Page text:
When a member of his congregation died recently, the Rev. Barton T. Schaefer of the United Methodist Church in Williamsburg, Pa., was able to tap into his church computer and pull out a prepared obituary to send to the local newspaper, as well as information on the man's will, safety deposit box and memorial wishes.
In Rochester, N.Y., when the Rev. Lowell Fewster sat down several months ago to prepare a sermon for Gates Presbyterian Church, he pulled several ideas from his "Sermon Idea" computer disc and composed the homily on his word processor.
For six years, the Rev. Curtis S. Ackley of the United Church of Christ in Linfield, Pa., met weekly with other pastors from his area and a psychologist who specializes in community mental health. But in an effort to widen the exchange of views, Ackley now meets via a telecommunications network that allows pastors far from Linfield to join the conferences by using their home or church computers.
These clergymen, and about 350 others who gathered in Los Angeles earlier this month, are evidence that the nation's religious community--no less enthusiastically than the general population--is finding its own particular uses for computer technology.
The church use of personal computers ranges from Bible games during Sunday school to swift communication among parishes and their national headquarters during a crisis.
One seminary professor described the computer revolution in organized religion comparable to the advent of the printed Bible four centuries ago.
No Geographical Limits
"With the computer, you can have all kinds of pastoral relationships where geography doesn't place any limits," said David Lochhead, professor at Vancouver School of Theology at the University of British Columbia. "You can also do a lot of immediate conferencing with other people with the same interests or needs, without any reference to time."
The clergymen and church leaders met at the Hyatt Airport Hotel for a three-day conference on computer applications for the ministry, which included workshops on how computers work, how to acquire and use a computer system, what software to buy and how to tap into various church-sponsored telecommunication networks that stretch from coast to coast.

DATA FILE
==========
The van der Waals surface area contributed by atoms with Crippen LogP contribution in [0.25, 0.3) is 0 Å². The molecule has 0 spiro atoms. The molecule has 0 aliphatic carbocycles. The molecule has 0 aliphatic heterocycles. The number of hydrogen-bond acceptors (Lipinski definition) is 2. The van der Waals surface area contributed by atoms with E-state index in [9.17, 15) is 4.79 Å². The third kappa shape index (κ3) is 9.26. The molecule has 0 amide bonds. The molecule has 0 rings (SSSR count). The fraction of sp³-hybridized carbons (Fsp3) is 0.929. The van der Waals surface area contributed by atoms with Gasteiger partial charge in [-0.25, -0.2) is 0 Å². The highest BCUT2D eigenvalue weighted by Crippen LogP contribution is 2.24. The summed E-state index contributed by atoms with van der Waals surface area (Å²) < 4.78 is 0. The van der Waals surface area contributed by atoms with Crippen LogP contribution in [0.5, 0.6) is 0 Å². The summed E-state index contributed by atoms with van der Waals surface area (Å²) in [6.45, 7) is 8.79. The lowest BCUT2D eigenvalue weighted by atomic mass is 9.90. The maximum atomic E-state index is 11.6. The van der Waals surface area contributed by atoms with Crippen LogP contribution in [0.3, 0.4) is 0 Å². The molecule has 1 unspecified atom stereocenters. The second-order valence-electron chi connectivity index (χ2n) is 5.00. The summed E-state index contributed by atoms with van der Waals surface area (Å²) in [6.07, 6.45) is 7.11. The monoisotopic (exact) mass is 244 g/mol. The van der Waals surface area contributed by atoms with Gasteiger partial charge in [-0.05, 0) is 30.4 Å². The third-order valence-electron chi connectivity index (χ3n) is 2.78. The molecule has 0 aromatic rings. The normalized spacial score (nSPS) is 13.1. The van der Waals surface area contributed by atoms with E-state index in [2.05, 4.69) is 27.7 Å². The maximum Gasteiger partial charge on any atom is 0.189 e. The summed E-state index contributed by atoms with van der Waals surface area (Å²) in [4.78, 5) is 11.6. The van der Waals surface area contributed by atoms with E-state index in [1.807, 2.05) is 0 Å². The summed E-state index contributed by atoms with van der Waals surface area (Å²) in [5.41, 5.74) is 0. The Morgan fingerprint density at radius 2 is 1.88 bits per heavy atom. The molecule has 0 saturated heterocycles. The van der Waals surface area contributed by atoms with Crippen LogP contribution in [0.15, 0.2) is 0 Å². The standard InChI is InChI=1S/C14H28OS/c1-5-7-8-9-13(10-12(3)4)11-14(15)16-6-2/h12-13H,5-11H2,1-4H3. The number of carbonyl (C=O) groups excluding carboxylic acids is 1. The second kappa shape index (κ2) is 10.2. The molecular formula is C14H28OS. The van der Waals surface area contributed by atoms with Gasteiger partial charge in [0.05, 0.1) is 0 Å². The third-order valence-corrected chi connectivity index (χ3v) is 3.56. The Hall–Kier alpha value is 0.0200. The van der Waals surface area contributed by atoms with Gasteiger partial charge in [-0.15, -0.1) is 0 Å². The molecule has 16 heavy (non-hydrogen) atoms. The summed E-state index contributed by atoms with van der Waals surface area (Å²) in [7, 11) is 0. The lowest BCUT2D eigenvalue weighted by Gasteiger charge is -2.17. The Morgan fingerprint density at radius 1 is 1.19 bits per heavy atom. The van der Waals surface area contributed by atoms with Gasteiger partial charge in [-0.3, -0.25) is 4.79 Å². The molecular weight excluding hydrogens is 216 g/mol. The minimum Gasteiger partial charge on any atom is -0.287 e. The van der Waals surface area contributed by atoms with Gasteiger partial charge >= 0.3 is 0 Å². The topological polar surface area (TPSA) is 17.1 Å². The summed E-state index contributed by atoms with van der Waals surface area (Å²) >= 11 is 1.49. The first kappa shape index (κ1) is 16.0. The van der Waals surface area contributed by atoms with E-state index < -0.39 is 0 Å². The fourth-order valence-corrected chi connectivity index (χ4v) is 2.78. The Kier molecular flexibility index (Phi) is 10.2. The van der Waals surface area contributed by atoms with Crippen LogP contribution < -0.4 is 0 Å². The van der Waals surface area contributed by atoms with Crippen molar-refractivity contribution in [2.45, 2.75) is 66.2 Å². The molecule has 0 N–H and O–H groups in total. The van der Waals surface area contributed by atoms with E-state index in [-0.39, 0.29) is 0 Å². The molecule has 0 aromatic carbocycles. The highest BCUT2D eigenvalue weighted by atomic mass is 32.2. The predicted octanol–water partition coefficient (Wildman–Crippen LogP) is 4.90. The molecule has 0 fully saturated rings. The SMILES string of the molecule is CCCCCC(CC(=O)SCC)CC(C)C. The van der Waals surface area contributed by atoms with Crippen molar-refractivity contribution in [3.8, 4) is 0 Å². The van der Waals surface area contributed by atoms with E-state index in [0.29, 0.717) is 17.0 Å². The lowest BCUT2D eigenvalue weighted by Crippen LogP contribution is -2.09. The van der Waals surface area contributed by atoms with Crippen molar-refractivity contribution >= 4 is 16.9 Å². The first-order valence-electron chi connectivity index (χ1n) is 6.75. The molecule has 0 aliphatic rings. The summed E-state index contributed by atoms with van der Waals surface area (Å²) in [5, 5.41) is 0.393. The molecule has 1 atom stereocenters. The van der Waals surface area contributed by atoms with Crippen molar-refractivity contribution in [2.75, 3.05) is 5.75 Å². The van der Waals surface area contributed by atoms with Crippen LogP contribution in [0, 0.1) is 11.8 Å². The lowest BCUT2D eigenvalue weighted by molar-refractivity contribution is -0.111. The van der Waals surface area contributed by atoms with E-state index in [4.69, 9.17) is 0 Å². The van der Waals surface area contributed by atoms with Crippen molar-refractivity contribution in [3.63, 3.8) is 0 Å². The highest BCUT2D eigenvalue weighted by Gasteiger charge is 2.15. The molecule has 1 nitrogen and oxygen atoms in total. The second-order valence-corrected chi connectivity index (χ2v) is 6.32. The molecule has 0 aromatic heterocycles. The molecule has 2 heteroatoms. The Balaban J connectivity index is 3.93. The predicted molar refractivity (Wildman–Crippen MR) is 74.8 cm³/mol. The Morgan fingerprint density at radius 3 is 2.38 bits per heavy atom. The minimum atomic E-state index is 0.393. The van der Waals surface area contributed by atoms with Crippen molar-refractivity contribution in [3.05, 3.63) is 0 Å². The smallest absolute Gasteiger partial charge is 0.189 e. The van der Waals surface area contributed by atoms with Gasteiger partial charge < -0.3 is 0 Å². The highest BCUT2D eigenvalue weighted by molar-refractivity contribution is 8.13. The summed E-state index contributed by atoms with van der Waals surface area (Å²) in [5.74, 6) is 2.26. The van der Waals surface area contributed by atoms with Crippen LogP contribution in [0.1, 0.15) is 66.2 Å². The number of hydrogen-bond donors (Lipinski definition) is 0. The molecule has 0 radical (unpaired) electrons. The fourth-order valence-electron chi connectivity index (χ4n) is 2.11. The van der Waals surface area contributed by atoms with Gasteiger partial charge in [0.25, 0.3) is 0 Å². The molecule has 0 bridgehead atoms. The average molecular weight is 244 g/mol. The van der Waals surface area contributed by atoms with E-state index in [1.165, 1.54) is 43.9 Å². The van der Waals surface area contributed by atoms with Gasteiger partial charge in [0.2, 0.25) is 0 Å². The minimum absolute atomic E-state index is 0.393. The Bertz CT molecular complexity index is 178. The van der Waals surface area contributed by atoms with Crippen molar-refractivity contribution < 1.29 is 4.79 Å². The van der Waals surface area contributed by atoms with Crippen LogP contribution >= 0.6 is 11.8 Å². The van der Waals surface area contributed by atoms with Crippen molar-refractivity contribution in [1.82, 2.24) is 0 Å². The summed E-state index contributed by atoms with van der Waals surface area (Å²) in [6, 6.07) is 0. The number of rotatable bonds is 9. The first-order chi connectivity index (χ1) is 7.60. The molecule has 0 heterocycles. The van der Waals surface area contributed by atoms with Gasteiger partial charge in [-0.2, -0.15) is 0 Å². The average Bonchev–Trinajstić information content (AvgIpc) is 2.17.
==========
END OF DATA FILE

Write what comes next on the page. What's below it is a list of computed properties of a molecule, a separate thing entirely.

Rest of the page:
The conference was sponsored by the Joint Strategy and Action Committee, a New York-based nonprofit corporation that works to foster cooperation between dozens of denominations and religious organizations. Executive Director John C. DeBoer said the know-how gleaned from the conference, the first held by the group, will help churches across the country save money by learning about software programs and systems that other congregations have developed.
As part of the conference, the committee gave out awards for the most imaginative use of computer systems in churches. Among the winners was the USA Presbyterian Synod of Southern California and Hawaii, which for the last two years has used computers to study demographic characteristics and family profiles in neighborhoods near their churches, including those in Los Angeles.
James I. Oliver, an official with the synod, told the conference that the governing bodies of the church have used the information to develop programs suited to the needs of the surrounding communities. For instance, officials can use demographic projections to determine where new ministries are needed. Oliver reported that the new programs have helped some churches reverse declining membership trends.
Not that computers in churches is a purely spiritual matter.
Manufacturers and distributors of computer software designed specifically for church purposes also were on hand, offering services and computer programs simple enough "to allow the last fat lady" in the church office to run the parish, as one salesman put it.
Catering to People
"People drop out of church a lot of times because they are not being cared for properly," said Eugene A. Boivin of Computer Paradigm, a Los Angeles company that offers a software package for churches for $1,295. "With our software, you can keep track of everything, including what bugs people. For example, don't bug him about money or he will stop giving to the church."
Representatives from companies with catchy names such as Exodus Computing, Word of God Communication, ADAM Church Management System and Angel Systems came from as far as Florida and New York to spread the word about their new products.
While many congregations were reduced to mere numbers on computer screens during the conference, various participants dismissed concerns that the computerization of religion could dehumanize churches and make them less sensitive to the needs of congregations. If anything, they said, computers in the church will help bring people closer together.
"It is like a small-town party line that spans the globe," said the Rev. Ken Neal, a pastor in Buffalo, N.Y. "The computer is neither a friend nor an enemy. It all depends on what we choose to make of it."